Pandemic brings influx of home offices.
With the coronavirus pandemic, many of us face the challenge of working from home—and often for the first time. Some of us are camped out on beds or couches while others are perched at dining room tables, and still others trying to shore up a space or nook wherever possible.
Many of these spur-of-the-moment or makeshift setups are resulting in frustration because of undefined boundaries between work life, and, well, life life.
Our sales team has recently been fielding numerous inquiries for home offices. In Memphis, home builders told us that floor plans are making a dramatic shift from open and airy to more closed off and segmented because people are preparing to work at home and also planning to do so post-pandemic.
But creating a home office for remote or freelance work isn’t necessarily an easy thing when you have family members and space to consider.
So what is a good solution in order to create a comfortable, aesthetically pleasing, productive work space? How can you effectively combine home and work spaces?
We believe the answer is a well-defined space that allows separation (needed for all!), practical for accomplishing work, yet with a design focused on aesthetics.
Here are six tips on how to create an attractive and productive home office space.
#1 Pick an optimal location.
Location, location, location. Try to pick a spot that allows for distinct separation and privacy from other things going on in the home.
Four walls and a door of course are ideal, but if more than one person is working from home, you might have to get creative. Nooks and stair landings can work well with the right furniture placement. For nooks, consider facing the desk to the wall to establish a sense of privacy. In open spaces, try room dividers or curtains.
#2 Give yourself enough room and treat yourself and your clients to decent furniture.
Make sure you have enough space to work comfortably. Think about how much room you’ll need to sit and stand from your desk and move around. You don’t want to feel squished. Look into ergonomic chairs and standing desks, if you don’t own them. If you have room, add a comfy chair or two for your clients or guests.
Make sure to accommodate your computer and other office requirements like printers and supplies. Provided you have room, a sixty-inch-wide desk or larger can work well and be fairly comfortable in a small space. Be cognizant of your monitor height and distance to avoid eye or back strain. A good rule of thumb is 20 inches away while viewing at a downward angle of 15 degrees.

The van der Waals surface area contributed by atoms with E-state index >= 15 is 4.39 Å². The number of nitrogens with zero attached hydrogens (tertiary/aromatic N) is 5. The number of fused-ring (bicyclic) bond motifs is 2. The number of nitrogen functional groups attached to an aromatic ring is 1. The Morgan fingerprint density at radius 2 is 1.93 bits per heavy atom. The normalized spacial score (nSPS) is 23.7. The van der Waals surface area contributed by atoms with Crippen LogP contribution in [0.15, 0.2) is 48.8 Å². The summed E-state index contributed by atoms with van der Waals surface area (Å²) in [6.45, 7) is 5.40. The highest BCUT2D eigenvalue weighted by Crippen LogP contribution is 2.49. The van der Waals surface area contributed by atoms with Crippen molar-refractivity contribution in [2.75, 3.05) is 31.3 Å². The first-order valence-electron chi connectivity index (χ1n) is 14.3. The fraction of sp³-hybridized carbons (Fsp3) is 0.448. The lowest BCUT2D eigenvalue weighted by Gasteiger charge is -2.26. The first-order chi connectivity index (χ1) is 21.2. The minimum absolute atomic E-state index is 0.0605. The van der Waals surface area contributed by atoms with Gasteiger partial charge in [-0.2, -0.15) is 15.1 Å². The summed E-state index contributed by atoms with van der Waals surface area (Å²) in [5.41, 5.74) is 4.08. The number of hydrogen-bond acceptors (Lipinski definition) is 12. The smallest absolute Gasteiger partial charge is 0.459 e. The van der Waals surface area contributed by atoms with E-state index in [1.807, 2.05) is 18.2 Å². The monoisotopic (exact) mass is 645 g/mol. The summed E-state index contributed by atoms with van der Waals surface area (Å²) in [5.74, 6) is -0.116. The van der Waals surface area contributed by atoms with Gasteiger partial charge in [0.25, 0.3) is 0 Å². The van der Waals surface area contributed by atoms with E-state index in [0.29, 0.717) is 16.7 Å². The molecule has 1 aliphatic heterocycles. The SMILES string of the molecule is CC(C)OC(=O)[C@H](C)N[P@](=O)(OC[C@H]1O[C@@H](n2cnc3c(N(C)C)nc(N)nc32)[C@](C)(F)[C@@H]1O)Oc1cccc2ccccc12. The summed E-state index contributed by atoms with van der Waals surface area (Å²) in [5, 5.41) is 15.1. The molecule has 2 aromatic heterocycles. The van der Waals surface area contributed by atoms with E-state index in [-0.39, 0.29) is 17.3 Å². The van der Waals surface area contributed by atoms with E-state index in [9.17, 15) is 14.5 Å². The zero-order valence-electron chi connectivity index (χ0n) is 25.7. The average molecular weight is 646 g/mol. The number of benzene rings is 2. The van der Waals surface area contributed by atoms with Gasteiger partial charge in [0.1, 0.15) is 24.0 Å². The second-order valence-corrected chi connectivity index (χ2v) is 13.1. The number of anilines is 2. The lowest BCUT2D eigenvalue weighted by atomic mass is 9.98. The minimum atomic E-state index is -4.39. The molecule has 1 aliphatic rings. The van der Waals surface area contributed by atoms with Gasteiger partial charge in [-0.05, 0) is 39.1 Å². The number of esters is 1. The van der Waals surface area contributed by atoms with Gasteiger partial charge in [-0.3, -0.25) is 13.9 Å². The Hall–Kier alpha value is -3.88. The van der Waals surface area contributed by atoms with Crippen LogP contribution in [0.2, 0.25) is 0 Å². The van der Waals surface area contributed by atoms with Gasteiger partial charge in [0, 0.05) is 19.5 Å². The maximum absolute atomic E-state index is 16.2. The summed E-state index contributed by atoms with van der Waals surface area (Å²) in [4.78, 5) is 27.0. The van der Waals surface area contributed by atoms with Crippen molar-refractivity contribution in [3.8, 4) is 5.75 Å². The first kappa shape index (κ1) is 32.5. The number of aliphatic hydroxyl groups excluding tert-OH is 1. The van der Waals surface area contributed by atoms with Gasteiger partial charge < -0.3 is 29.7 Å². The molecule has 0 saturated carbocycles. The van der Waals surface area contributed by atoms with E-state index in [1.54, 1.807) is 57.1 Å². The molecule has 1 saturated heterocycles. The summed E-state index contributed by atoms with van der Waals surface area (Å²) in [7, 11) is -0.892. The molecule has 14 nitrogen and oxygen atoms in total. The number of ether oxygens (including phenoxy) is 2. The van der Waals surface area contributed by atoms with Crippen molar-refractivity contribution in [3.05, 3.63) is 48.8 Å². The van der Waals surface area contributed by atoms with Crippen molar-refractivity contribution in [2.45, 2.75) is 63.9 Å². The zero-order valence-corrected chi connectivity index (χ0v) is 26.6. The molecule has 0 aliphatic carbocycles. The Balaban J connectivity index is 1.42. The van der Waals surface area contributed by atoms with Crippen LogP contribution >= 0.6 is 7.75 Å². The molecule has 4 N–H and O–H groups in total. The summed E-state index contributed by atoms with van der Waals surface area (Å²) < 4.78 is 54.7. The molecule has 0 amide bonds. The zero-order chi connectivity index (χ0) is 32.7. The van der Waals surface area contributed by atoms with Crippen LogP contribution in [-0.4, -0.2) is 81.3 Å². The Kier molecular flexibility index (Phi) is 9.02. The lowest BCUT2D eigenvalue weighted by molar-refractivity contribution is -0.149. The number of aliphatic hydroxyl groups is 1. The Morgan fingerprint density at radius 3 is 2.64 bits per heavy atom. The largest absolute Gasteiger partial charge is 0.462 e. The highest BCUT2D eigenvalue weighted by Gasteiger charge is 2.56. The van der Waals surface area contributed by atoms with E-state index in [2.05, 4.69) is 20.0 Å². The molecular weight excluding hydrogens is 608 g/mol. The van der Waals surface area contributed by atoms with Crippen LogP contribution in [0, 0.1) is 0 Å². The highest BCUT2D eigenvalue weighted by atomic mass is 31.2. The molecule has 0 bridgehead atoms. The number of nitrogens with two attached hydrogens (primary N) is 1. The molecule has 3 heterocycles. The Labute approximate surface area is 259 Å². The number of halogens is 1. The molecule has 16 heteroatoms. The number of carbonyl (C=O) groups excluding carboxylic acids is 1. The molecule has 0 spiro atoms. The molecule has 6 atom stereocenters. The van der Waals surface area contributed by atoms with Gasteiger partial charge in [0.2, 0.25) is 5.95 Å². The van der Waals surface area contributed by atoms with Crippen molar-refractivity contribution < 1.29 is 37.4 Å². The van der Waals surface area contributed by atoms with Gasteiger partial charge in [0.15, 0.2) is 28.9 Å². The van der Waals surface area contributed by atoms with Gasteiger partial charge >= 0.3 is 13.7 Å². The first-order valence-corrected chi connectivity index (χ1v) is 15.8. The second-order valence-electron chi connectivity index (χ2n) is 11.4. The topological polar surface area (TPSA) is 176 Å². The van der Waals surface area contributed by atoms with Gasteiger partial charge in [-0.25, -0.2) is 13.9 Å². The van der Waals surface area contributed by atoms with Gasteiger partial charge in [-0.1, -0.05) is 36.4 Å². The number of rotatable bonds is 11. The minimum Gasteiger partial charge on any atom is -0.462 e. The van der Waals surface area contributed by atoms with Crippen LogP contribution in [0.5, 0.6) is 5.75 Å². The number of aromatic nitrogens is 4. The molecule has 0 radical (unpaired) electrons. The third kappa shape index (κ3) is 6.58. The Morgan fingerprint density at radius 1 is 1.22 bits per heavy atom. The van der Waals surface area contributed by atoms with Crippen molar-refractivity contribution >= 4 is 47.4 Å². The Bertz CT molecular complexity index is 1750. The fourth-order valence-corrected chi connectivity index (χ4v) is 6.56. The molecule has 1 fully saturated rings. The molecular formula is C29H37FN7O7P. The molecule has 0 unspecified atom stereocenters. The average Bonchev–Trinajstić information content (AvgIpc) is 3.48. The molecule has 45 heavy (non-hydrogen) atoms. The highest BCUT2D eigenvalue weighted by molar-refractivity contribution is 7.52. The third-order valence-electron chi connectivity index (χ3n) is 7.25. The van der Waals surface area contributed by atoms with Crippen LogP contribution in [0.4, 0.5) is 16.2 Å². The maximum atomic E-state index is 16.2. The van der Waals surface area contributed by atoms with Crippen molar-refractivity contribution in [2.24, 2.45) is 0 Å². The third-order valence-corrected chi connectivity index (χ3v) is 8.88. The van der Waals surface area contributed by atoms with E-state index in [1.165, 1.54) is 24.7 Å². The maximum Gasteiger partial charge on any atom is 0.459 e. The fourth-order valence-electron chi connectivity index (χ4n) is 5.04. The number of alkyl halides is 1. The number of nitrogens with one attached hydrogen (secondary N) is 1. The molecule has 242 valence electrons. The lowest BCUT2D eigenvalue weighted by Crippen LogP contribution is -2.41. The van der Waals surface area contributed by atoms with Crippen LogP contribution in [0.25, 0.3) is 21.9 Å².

#3 Let there be light.
Bright, good lighting is critical for any home office space. If possible, you can position your desk facing a window, which will cut down on screen glare. You can also enhance natural light by adding a mirror and keeping walls a nice, light color.
This will be important if you have to conduct or attend video conferences. But you will have the opportunity to choose from the latest Zoom meeting backgrounds (‘90s sitcom lovers will appreciate the Seinfeld apartment background).
And don’t forget your task lights. You can get small lamps that are powered by USB cords, minimizing a potential cord debacle, one of this blogger’s pet peeves.
#4 Zip ties are a great way to tidy up your cords and wires.
Keeping your power cords in check will help maintain a clean and clutter-free work space. A smattering of cords zigzagging on the floor and in your area can be unattractive. When possible, use wireless devices for your router, printer, and mouse. You can hide the necessary cords along desk edges and keep wires organized on the floor with a tamer or zip ties.
#5 Plan for decent storage.
Don’t forget about storage. Lack of essential storage can have a real negative effect on productivity. Consider your workflow and determine how many drawers, shelves, and filing solutions you will need. If you don’t have room for a bookshelf, use a small cart. A diverse assortment of trays can also be used to stay organized.
#6 You can make your space your own aesthetic.
Finally, don’t sacrifice style and personal inspiration. One of the benefits of working from home is that you get to decide how you want your office space to look and feel. As mentioned above, place some artwork in your area for inspiration. If you can paint, paint your walls in an appropriate color. If you personalize your space, you will have happy and productive work days. Live plants and flowers are a great option. Surround yourself with items and art that inspire you.
Consider the creativity of Thomas Jefferson’s home office, called a cabinet, at Monticello.
Jefferson’s cabinet was pimped out with a red couch and some of the usual items: globe, telescope, plenty of books and busts, but he also had something he loved—a polygraph machine, cutting edge for the time, that allowed him to make copies of his hefty correspondences. He was a fan of red oak flooring and the parquet pattern though he may have had something more utilitarian in his cabinet. If you are doing a partial remodel to accommodate work space, consider the inspirational warmth of our Vintage Loft Collection.
Discover our flooring options.
No matter your aesthetic, the home office needs to be a space where you can stay focused and keep distractions at bay—a space that is comfortable and inspiring, designed to maximize workflow and happiness. These spaces can range from a designated room in the home, a converted area, or a small nook.
Following these tips for your home office will create a modern-day cabinet that perhaps even Thomas Jefferson would envy. To discover our variety of flooring options, visit our collections’ page and order your samples today.